Conspiracy theorists are upset that their views are dismissed and they thesmelves are marginalized. I say this is an excellent dynamic and I’ll tell you why, as a mental health peer advocate.

When I first started this peer advocacy thing – ten years ago – and began attending community behavioral health meetings in New Mexico, I was continuously “complimented” by others for “being so articulate… for a peer.” Yes, this is incredibly ignorant, biased, discriminatory, and just plain mean, and I could have gotten upset and demanded peers be treated with professional and basic human respect.

But I didn’t.

Why? Because as long as these minimizing well-wishers underestimate peers, we can get through all sorts of necessary change with little bureaucratic pushback. Being seen as intellectually deficient and less capable is a stigma worth capitalizing upon. So I did and I encourage fellow peer advocates to do the same.

The point is:

Let the world underestimate you for as long as they allow. Being called a conspiracy theorist is a gift to your ambitions and goals.

Now, my conspiracy theorist friends, a number or your ideas seem absolutely whack to me, but that’s a good thing. I take you seriously AND I think you’re nuts (at times). Folks like me are primed to accept your conclusions when we’re shown otherwise.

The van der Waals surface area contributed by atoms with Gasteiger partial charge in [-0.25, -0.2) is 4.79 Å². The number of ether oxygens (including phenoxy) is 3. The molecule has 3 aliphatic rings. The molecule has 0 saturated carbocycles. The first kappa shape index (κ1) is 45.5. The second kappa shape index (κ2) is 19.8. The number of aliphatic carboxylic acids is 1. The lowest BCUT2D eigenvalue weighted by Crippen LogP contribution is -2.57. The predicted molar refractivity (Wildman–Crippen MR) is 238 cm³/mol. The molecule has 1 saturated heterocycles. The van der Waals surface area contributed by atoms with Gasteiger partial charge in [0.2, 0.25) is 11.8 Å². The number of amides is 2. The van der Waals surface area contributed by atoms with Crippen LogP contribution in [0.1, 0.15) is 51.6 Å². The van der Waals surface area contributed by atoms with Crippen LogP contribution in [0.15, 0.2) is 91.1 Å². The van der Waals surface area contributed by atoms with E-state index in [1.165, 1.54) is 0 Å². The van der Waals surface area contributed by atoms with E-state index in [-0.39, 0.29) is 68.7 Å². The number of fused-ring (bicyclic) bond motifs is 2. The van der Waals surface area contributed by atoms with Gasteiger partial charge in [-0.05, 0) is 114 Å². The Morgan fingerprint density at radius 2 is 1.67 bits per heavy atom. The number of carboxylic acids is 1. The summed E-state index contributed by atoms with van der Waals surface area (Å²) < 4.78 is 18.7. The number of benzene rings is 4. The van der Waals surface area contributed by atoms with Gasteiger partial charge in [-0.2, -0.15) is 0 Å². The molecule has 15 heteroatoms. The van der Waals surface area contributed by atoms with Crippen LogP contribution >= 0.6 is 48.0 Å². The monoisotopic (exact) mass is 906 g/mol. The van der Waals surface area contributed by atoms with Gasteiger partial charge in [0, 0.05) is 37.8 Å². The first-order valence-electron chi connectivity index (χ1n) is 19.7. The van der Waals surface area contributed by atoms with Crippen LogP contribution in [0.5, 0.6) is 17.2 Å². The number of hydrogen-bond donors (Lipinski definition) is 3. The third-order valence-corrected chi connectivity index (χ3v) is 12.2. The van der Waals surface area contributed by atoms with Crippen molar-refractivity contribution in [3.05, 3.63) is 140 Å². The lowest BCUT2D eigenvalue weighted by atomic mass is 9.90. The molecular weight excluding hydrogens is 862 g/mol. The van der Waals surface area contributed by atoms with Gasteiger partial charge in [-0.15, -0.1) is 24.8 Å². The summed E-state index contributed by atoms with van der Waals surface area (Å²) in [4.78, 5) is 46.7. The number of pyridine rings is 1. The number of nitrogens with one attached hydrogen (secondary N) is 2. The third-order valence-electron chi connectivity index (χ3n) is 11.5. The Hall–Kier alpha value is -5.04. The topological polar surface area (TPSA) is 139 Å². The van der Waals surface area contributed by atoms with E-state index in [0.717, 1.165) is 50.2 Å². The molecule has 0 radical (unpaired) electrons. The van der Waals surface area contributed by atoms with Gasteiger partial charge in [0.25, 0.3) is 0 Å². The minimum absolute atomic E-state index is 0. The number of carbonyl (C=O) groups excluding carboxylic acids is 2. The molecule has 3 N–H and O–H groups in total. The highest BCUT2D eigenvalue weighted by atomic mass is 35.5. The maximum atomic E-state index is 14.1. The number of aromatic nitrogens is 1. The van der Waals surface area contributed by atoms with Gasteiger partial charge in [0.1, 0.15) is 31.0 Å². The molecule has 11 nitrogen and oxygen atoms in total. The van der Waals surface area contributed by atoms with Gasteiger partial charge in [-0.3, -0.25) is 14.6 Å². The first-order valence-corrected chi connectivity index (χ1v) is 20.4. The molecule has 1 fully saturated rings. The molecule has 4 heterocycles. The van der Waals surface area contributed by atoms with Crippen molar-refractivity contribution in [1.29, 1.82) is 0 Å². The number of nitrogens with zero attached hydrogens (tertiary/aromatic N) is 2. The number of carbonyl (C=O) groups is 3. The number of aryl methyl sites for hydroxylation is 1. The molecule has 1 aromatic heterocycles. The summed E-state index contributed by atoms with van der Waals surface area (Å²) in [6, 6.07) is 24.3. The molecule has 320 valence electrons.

Being tagged as a conspiracy theorist is a gift, not an insult. Let it ride.

And, you can perpetuate their self-constructed myth even further with prime chosen words.

Mental health community stakeholder: “Steve, you’re so articulate FOR A PEER.”

Me: “I’m sorry, I don’t know what half of those words mean.”

Just know going in, invariably the gift is rescinded when they figure you out. This gift to peers hasn’t been available to me for years. In fact, I’m seen as “too functional,” and because of this, mental health colleagues either didn’t recognize or simply ignored that I was falling into a seriously dangerous suicidal episode by volunteering to help the Albuquerque Police Department. The one email I received after reaching out for help was “We’re sorry you’re having a hard time. We voted you out of MHRAC using the bylaws.” You bet, I kept ALL of these communications as a cautionary tome for fledgling peer advocates. But that’s a different tale for another time (self-care, self-care, self-care).